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Tag Archives: David Beckworth

Market Monetarists: The Good, the Bad, and the Ugly

Actually my title doesn’t really make sense; I couldn’t think of anything clever. I really liked this David Beckworth post, talking about the breakdown of the Fed’s “floor system.” In fact, I liked it so much that I based my article in the forthcoming issue of The Lara-Murphy Report on it. So score +1 for the Market Monetarists. However, in the article I had to remind the reader of conditions in the fall of 2008. I wanted to explain why the Fed was afraid to let...

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Potpourri

==> This is an old but very interesting post from Mark Bahner on atmospheric CO2 and how quickly it could be removed if need be. ==> A very interesting post from David Beckworth on the yield curve (HT2 Scott Sumner). But most important–look at this analysis from Ben Bernanke back in 2006!! Not only was the Bernank totally wrong, but his wrongness is relevant to right now. ==> An interview with Stan Bush, who was instrumental in one of the greatest scenes in...

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Potpourri

==> This is an old but very interesting post from Mark Bahner on atmospheric CO2 and how quickly it could be removed if need be. ==> A very interesting post from David Beckworth on the yield curve (HT2 Scott Sumner). But most important–look at this analysis from Ben Bernanke back in 2006!! Not only was the Bernank totally wrong, but his wrongness is relevant to right now. ==> An interview with Stan Bush, who was instrumental in one of the greatest scenes in...

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Open Borders and NGDP Targeting: A Numerical Example

In my last post, in which I argued that Open Borders plus NGDP (or even total labor compensation) targeting would lead to disaster, I fired off some quick numbers that (although technically not wrong) made it look as if I were missing the basic logic of Sumner’s framework. Thus, David Beckworth in the comments said: The point of a NGDP target (or some variant of it) is to stabilize the nominal income (or nominal wage) growth and allow output prices to fluctuate...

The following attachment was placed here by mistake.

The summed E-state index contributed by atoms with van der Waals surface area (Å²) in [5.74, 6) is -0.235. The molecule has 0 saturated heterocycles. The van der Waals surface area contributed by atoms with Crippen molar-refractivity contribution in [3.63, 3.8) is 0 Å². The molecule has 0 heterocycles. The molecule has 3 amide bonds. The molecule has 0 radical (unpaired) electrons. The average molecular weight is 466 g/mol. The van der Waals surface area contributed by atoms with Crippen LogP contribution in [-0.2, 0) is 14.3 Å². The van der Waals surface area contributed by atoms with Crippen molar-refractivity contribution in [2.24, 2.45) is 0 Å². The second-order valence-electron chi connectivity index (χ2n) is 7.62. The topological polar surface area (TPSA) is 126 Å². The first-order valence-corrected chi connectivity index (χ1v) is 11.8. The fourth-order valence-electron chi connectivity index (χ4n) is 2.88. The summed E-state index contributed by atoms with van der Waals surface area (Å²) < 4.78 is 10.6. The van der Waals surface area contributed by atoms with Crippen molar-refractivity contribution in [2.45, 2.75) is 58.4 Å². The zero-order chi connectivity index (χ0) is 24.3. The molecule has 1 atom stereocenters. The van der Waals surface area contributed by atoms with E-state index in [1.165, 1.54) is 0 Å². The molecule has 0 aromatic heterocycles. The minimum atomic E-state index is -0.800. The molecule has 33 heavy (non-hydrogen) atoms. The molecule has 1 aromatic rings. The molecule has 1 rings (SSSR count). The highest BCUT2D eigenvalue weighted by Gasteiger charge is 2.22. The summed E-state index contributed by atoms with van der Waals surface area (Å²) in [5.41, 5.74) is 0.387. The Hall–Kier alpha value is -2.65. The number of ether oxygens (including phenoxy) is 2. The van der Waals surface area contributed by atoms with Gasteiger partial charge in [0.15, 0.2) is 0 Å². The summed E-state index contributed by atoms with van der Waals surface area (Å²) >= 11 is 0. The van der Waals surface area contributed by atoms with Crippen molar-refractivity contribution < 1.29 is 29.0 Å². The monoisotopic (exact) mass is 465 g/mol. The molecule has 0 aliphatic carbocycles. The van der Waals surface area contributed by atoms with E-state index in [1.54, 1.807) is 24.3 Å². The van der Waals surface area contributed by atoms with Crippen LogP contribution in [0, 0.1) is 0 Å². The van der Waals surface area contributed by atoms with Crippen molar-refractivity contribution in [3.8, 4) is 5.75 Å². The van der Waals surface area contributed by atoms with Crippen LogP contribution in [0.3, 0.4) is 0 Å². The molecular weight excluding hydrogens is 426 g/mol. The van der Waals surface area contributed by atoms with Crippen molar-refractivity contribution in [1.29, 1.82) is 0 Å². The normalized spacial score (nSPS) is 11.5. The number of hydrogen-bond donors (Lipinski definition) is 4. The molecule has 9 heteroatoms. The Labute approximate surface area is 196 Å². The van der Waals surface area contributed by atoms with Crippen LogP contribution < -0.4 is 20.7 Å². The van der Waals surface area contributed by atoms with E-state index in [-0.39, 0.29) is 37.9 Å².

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David Beckworth Adopts Scott Sumner Criterion for “Market Expectations”

In this post, David Beckworth uses federal funds futures contracts to glean information about “the market”‘s expectations of future monetary policy shifts. Obviously there are caveats about reasoning from an expected price change, but I think this is a good avenue for the Market Monetarists to win skeptics over. In particular, if people in (say) June 2008 thought that the Fed would raise the fed funds target over the following year, then that is an obvious sense in which the market...

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Step #4 In My Dispute With Beckworth: The Market (Apparently) Lowered Forecast of Future Fed Funds After Critical 2008 Meetings

I have a running response to David Beckworth’s defense of Sen. Ted Cruz’s remarks concerning the causes of the 2008 financial crisis. (Here are links to #1, #2, and #3.) This, #4, is my final argument, though I may do follow-ups based on reactions from David and/or his fans in the comments. In earlier steps I pushed back on Beckworth’s argument that because the spread between long and short Treasury yields increased during 2008, that this meant the market was expecting a future rate...

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Step #3 In My Dispute With Beckworth: Moving From Davie on Interest Rates to David on Interest Rates

First, a recap: ==> In Step #1 I made the obvious point that if an employer in late October says that the paycheck will be $1000 higher in November than previously expected, and the paycheck in December will be $700 higher than previously expected, that clearly this is a more generous policy, relative to the path expected the moment before the announcement. The fact that workers now expect a $300 pay cut in December, relative to November, is misleading and irrelevant. What matters is...

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Step #1 in My Dispute With Beckworth: Defining the Stance of Future Policy

I realize that when I’m being too cutesy, it’s not clear what my overall purpose is. So let me first state the overall situation, and then proceed to the (narrow) point of this particular post. Overall: Recently, David Beckworth wrote a post defending Ted Cruz’s remarks about the Fed in 2008. David had two main empirical arguments: First, if we look at the spread between 1-year and shorter-term Treasury yields, we see that it increases going into the fall of 2008. There is a line of...

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Tackling Ted Cruz

In my latest piece at Mises.org I take on the notion that the Fed’s announcement of “tight” money in the summer of 2008 is ultimately to blame for the financial crisis. I am running around with holiday travel but hopefully by the weekend I will return to my earlier post (here on the blog) about Fed statements in the summer of 2008. In the meantime, this Mises.org article will give you fodder. One thing right now, though: What you CANNOT do is think you are taking the Sumner/Beckworth/Cruz...

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